RMIT scientists have been looking into growing fungi in thin sheets that could be used for fire-retardant cladding or even a new kind of fungal fashion. Mycelium, an incredible network of fungal strands that can thrive on organic waste and in darkness, could be a basis for sustainable fireproofing. RMIT researchers are chemically manipulating its composition to harness its fire-retardant properties. Associate Professor Tien Huynh, an expert in biotechnology and mycology, said they’ve shown that mycelium can be grown from renewable organic waste.
“Fungi are usually found in a composite form mixed with residual feed material, but we found a way to grow pure mycelium sheets that can be layered and engineered into different uses – from flat panels for the building industry to a leather-like material for the fashion industry,” said Huynh.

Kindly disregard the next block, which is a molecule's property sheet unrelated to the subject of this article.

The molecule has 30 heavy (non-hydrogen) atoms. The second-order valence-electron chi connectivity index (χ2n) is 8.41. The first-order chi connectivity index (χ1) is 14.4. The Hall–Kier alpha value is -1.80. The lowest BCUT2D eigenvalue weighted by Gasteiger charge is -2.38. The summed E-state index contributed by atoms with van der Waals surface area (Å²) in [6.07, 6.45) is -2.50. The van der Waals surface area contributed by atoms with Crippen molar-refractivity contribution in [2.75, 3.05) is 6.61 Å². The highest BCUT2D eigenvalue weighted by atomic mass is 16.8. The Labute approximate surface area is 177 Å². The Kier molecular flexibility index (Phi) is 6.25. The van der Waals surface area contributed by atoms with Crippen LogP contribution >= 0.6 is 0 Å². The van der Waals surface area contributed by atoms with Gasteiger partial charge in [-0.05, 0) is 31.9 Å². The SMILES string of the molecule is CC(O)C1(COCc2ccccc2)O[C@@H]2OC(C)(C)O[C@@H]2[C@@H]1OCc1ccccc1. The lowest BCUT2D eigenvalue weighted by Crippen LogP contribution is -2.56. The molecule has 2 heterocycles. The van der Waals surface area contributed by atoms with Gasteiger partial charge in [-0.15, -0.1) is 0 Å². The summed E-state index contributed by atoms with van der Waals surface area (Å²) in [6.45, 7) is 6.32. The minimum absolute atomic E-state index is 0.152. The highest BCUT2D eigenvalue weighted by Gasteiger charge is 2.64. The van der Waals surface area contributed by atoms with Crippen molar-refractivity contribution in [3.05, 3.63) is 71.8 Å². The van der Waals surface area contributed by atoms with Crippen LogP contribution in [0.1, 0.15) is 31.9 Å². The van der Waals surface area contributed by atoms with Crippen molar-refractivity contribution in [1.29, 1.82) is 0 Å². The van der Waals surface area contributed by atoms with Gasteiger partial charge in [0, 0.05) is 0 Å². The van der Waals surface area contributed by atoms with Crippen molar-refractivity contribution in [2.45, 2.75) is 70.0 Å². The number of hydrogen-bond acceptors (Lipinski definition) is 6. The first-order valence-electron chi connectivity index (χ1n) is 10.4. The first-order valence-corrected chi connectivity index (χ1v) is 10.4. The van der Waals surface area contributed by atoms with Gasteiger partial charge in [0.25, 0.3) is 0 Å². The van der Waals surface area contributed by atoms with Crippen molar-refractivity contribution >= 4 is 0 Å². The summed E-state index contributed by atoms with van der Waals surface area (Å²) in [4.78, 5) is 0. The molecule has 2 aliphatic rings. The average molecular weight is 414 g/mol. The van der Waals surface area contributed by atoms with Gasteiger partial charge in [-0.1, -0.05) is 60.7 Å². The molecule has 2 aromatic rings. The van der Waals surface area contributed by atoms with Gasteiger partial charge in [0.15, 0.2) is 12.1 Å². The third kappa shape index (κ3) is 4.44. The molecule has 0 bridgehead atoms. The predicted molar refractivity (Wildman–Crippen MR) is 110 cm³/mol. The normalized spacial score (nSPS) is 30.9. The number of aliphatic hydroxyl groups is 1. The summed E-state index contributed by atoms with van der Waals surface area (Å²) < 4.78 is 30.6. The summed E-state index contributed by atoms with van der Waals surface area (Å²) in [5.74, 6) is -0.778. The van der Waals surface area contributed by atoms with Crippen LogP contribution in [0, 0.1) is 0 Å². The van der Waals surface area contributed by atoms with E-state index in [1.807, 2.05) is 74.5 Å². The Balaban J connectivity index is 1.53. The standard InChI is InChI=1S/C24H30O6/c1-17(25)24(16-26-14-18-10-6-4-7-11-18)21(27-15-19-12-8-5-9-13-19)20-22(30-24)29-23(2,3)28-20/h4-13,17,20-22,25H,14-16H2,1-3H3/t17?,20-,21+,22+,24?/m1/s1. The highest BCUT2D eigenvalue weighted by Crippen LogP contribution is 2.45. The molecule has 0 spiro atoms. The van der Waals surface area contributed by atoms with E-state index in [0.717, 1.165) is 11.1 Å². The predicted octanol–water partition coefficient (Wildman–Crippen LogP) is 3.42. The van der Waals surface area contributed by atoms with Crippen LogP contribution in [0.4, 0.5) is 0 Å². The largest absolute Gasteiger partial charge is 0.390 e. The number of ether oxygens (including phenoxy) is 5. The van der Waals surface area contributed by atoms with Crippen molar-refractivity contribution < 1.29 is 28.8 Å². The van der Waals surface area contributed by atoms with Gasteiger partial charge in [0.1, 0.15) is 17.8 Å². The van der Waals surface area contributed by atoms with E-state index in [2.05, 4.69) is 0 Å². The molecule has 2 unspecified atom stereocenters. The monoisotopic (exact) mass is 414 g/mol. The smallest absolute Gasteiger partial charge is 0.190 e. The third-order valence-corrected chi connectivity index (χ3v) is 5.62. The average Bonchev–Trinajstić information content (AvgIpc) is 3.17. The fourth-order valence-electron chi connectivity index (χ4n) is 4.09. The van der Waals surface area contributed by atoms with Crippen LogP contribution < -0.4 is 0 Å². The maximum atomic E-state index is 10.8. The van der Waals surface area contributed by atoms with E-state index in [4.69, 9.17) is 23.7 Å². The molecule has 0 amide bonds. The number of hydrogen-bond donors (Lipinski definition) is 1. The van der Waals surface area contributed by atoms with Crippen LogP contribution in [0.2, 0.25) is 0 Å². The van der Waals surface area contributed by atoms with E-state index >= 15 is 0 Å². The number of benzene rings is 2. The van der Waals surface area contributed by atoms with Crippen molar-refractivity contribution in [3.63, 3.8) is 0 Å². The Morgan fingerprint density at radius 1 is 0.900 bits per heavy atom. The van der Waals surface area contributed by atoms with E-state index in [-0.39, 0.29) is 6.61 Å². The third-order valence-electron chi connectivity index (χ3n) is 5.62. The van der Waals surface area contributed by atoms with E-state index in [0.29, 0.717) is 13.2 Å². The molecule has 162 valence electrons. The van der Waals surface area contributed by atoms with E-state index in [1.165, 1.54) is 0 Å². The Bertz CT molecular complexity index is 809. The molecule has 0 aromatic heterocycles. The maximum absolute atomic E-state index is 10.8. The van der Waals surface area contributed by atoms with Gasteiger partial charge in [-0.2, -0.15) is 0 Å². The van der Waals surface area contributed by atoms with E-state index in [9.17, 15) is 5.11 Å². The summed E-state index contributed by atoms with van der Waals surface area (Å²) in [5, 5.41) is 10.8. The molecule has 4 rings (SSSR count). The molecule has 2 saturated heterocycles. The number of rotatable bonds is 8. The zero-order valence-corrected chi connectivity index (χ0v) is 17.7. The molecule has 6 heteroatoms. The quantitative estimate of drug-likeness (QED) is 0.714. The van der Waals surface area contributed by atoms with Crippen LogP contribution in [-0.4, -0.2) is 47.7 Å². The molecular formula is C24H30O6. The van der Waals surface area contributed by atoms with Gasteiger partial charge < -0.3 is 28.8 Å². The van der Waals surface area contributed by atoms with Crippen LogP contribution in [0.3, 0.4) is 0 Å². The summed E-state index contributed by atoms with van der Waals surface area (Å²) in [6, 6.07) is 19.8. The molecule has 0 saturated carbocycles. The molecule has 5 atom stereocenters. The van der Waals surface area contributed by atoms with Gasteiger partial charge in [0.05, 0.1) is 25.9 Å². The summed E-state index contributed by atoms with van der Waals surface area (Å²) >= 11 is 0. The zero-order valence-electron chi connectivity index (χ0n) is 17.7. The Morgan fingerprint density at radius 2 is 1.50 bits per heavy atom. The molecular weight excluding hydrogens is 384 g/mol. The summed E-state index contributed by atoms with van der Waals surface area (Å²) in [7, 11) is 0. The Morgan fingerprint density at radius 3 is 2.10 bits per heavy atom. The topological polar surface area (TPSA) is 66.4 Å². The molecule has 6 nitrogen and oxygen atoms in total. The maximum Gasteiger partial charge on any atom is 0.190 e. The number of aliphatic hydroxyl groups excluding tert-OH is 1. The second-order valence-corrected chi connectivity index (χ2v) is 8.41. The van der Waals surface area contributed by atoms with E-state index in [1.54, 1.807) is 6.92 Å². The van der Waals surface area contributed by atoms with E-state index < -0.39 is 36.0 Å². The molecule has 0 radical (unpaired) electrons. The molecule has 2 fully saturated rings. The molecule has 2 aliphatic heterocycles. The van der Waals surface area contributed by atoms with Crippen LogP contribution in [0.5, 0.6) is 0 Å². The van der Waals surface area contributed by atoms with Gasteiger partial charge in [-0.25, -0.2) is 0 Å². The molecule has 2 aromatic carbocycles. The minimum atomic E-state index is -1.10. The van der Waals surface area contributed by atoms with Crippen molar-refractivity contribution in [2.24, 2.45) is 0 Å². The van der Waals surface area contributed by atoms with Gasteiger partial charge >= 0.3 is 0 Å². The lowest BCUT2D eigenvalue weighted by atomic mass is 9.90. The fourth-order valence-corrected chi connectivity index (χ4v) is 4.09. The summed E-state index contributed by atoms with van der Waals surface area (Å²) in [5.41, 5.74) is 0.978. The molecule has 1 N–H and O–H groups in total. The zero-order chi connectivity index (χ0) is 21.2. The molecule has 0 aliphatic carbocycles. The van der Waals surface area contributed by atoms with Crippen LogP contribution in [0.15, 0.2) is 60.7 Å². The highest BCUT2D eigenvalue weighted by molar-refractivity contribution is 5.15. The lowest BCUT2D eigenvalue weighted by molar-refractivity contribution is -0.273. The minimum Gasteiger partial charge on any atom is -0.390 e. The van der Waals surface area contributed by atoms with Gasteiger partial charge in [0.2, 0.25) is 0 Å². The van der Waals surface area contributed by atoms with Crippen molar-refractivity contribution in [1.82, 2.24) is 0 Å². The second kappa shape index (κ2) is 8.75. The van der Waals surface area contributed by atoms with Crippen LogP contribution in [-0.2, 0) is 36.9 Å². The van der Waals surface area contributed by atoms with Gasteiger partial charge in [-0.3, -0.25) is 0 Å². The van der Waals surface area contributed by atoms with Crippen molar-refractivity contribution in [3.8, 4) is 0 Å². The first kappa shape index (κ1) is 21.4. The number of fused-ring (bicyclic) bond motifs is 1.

The novel method of creating mycelium sheets that are paper-thin, like wallpaper, works without pulverizing the mycelium’s filament network. Instead, they used different growth conditions and chemicals to make the thin, uniform and – importantly – fire-resistant material.